A majority of the present Thai population is of Thai origin. As a racially tolerant people, they have assimilated large numbers of Chinese, Mons, Khmers, Burmese, Malays, Laotians, Persian Indians, Vietnamese and Kampuchean. Ask anybody who has been to Thailand and the answer will be uThais are a delightful people who believe in enjoying their life to the full.u Perhaps because of their Buddhist upbringing, Thais detest any form of conflict.

Thais are by nature easy going and fun-loving people. The fun trait finds expression in many ways in the number ours festivals they celebrate with gaiety to sports that include boxing and kite-flying. The lifestyles of people living in Bangkok and those living in other provinces, vary quite a lot. The Bangkokians, especially the younger lot, seem to be influenced by the Western culture. They may not be able to speak English, but they listen to pop music from Europe and the United States.

Myth: Thai is a difficult language. Reality: The vocabulary and syntax are not difficult to grasp. With a few weeks of diligent practice and a basic dictionary, almost anyone can communicate the essentials. Given the brief nature of most peoples stay and the complexity of Thai language, few visitors get much farther than phoot pasar thai mai dai. It is a monosyllabic and tonal language which has several unique sounds that cannot be properly expressed with Roman letters. Thais speak very little English and it is advisable for you to learn a little bit of Thai in order to meet a common ground where your Thai friend is able to get your message and you get the hang of what he is trying to convey to you. If you cannot manage this, it can be a pretty tough going for you.

The capital of Thailand for about 120 years, Sukhothai, which means 'Dawn of Happinessl, as founded in the first half of the 13th century. About 350 km southeast of Chiang Mai, the ancient Khmers lived in Sukhothai until they were driven out by the northern Thai kingdoms. One of the eight monarchs was King Ramkhamhaeng who inherited the throne in 1278. The ruins are spread around Old Sukhothai. The old city area was declared a National Historic Park in 1968 by the present King Bhumibol. The ancient site is easily accessible by road from Tak. The best gateway is a small town Phitsanulok, about 55 km southwest. This town boasts of Wat Phra Sri Ratana Manathat. Famous for its Sukhothai sculpture housed in the main chapel, it has a Buddha image of Phra Buddha Chinaraj. For sightseeing, the following places are recommended.

Ramkhamhaeng Museum: The statue of the walking Buddha, considered the finest achievement of Sukhothai artists, and famous Sawankalok pottery attributed to the Chinese artisans - are some of the artefacts housed here.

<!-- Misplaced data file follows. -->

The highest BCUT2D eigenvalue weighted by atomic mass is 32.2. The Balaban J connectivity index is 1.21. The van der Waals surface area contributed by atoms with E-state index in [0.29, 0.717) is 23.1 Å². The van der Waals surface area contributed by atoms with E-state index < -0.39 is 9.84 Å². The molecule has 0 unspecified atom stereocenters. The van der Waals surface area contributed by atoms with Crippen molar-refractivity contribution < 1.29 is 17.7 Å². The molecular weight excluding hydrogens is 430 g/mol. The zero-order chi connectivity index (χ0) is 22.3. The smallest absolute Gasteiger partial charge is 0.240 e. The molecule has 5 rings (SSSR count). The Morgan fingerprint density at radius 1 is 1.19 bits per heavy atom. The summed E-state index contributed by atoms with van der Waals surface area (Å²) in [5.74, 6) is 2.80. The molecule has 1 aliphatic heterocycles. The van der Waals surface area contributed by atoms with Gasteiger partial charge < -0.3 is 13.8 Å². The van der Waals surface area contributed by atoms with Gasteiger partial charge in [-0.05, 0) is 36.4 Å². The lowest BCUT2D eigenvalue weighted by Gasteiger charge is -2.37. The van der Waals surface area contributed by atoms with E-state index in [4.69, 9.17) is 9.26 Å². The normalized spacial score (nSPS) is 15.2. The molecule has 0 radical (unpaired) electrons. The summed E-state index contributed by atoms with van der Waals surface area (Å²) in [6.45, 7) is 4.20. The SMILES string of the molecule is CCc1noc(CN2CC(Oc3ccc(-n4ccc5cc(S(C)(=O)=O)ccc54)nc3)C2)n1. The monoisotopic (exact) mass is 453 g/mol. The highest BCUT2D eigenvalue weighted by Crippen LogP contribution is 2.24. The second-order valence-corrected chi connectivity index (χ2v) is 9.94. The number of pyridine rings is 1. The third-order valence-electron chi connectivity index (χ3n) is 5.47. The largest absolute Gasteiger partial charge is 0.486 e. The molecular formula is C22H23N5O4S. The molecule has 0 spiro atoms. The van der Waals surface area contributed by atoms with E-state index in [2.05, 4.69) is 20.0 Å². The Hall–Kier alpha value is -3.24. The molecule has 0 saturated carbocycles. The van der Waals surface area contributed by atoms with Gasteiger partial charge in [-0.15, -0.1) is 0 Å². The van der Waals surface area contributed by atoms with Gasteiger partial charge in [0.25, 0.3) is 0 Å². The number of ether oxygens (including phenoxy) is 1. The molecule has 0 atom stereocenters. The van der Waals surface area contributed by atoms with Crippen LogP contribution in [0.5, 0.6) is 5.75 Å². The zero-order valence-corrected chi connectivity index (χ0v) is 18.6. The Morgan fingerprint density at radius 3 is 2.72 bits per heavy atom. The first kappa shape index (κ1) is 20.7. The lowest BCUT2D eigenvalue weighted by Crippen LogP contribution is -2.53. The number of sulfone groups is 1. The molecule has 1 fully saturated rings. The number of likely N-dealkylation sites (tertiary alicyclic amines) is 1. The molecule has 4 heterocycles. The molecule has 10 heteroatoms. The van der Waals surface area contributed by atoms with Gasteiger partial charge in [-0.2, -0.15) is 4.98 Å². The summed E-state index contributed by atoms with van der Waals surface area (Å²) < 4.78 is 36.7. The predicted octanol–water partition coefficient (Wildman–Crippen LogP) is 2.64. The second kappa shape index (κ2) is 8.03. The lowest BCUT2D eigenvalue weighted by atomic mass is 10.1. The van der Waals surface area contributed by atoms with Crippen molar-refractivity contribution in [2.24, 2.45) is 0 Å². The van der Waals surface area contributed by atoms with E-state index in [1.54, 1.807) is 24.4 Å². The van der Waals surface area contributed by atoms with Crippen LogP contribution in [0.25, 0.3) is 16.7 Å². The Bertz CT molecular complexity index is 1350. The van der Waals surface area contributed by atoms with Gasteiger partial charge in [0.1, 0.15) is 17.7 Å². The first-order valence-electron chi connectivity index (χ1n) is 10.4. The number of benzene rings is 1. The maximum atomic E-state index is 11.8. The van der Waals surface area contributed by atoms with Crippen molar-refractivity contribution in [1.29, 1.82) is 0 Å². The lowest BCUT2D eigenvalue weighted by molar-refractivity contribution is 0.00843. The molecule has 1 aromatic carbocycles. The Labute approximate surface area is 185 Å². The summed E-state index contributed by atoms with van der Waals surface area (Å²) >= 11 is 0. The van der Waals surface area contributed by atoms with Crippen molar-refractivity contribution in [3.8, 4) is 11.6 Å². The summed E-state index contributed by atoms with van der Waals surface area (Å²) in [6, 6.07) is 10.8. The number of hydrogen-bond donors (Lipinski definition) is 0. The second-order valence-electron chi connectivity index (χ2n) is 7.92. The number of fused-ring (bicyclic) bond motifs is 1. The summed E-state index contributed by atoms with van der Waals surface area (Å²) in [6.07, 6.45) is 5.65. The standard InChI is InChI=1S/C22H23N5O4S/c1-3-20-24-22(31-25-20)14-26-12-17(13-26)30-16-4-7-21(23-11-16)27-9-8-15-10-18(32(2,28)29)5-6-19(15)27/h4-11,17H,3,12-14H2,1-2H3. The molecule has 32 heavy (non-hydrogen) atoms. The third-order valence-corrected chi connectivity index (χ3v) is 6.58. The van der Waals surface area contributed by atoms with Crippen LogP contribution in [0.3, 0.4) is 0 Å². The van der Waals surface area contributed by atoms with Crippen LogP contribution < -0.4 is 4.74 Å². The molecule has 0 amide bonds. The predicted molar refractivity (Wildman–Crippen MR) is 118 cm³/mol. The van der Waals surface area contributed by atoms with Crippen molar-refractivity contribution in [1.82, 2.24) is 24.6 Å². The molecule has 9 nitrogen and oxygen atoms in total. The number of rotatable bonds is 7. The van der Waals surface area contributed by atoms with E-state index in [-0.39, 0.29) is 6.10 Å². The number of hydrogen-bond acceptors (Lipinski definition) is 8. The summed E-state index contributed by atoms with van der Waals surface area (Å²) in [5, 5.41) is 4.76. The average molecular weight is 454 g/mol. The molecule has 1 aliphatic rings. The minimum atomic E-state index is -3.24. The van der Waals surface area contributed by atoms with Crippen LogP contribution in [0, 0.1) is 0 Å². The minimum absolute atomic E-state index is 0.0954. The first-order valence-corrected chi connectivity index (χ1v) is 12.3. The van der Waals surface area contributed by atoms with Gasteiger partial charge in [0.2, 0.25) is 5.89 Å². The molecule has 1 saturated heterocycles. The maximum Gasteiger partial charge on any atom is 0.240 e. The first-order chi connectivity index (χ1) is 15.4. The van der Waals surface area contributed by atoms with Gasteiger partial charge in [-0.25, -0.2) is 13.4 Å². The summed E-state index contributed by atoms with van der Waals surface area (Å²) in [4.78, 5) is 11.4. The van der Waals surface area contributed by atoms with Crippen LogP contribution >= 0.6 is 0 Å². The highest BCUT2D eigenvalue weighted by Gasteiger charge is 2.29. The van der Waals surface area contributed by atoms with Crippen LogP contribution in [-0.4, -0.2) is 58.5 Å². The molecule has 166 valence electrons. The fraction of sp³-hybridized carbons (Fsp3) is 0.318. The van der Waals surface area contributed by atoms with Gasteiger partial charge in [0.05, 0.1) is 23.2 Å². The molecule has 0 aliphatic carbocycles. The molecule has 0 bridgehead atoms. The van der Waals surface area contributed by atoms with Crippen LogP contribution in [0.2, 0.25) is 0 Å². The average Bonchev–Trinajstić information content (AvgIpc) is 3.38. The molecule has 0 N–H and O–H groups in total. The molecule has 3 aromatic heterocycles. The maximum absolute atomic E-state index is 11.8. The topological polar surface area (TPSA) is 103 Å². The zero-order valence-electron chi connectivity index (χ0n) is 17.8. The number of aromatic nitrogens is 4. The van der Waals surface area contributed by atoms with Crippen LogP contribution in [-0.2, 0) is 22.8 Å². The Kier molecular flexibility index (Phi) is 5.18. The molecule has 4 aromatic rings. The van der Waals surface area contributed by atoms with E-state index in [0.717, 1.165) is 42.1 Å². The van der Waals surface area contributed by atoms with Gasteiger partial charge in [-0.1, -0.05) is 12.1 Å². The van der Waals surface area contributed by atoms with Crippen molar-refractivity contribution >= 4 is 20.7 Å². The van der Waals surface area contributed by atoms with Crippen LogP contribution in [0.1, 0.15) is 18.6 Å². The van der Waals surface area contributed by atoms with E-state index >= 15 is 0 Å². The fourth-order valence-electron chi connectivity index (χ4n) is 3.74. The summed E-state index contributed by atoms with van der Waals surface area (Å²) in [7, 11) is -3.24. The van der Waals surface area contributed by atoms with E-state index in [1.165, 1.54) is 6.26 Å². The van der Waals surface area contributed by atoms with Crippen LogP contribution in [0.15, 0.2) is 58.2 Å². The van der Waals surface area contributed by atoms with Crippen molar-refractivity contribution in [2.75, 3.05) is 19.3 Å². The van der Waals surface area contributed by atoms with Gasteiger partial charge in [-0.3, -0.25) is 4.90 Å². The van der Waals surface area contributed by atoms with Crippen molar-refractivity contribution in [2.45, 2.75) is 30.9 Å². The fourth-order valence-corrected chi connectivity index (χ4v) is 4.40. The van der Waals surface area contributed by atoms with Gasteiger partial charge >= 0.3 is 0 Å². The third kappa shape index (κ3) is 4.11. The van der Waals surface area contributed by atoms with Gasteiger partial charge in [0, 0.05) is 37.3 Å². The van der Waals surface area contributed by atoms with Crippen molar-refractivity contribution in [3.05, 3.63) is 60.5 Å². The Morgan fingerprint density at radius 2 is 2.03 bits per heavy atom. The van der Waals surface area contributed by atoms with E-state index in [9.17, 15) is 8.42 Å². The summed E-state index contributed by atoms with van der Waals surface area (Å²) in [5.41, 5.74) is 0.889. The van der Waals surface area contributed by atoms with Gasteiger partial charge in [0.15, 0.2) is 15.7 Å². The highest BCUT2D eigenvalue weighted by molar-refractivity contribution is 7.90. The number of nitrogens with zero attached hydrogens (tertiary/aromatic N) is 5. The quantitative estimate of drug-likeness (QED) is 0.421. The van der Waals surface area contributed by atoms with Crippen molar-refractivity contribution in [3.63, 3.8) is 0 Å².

Wat Mahathat: It was the city's main monastery in the 13th century. The biggest wat in Sukhothai is dominated by a chedi in the form of a lotus bud. The surrounding platform has four stupas and four prangs. On the sides are two big statues of the standing Buddha, a viharn and a platform bearing a large image of a seated Buddha. Its architecture reflects both Khmer and Sri Lankan styles while other monuments have Hindu origins in stucco work of animals and gods.

Wat Sri Sawai: Built during the Khmer period it has three well-preserved prangs of Hindu origin. The construction of this wat is said to be from the 12th or early 13th century.

Wat Trapang Ngoen: Situated on a small island, this wat comprises the remains of a chedi and a viharn. Wat Sra Sri: The temple is known for its chedi which is Sri-Lankan in style and a viharn with a statue of the Buddha. It lies to the northwest of Wat Mahathat<./p>

Wat Phra Phai Luang: Located outside the city, this wat has a Khmer-style prang, in front of which are the ruins of a viharn and a chedi. There are also ruined slatues of Buddha in different postures.

Wat Si Chum: Southwest of Wat Phra Phai Luang is an enormous stucco-over-brick Buddha statue. The ceiling of the corridor is made up of more than 50 carved slabs illustrating scenes from Buddhist folklore.

Wat Saphan Hin: About 2 km west of the city, this wat is situated on top of a small hill. It comprises a 40-feet statue of the standing Buddha.

Wat Chetupon: It has ruins of mandap, enshrining Buddha in four postures. It lies in the south of the city.

Wat Chang Lom: With a bell-shaped chedi in Sri Lankan style, this wat is a sanctuary on the eastem side of the historical park.

Wat Chedi Sung: Situated in the south of Wat Chang Lom, it has a chedi whose upper part is bell-shaped and the base is in the form of a plafform.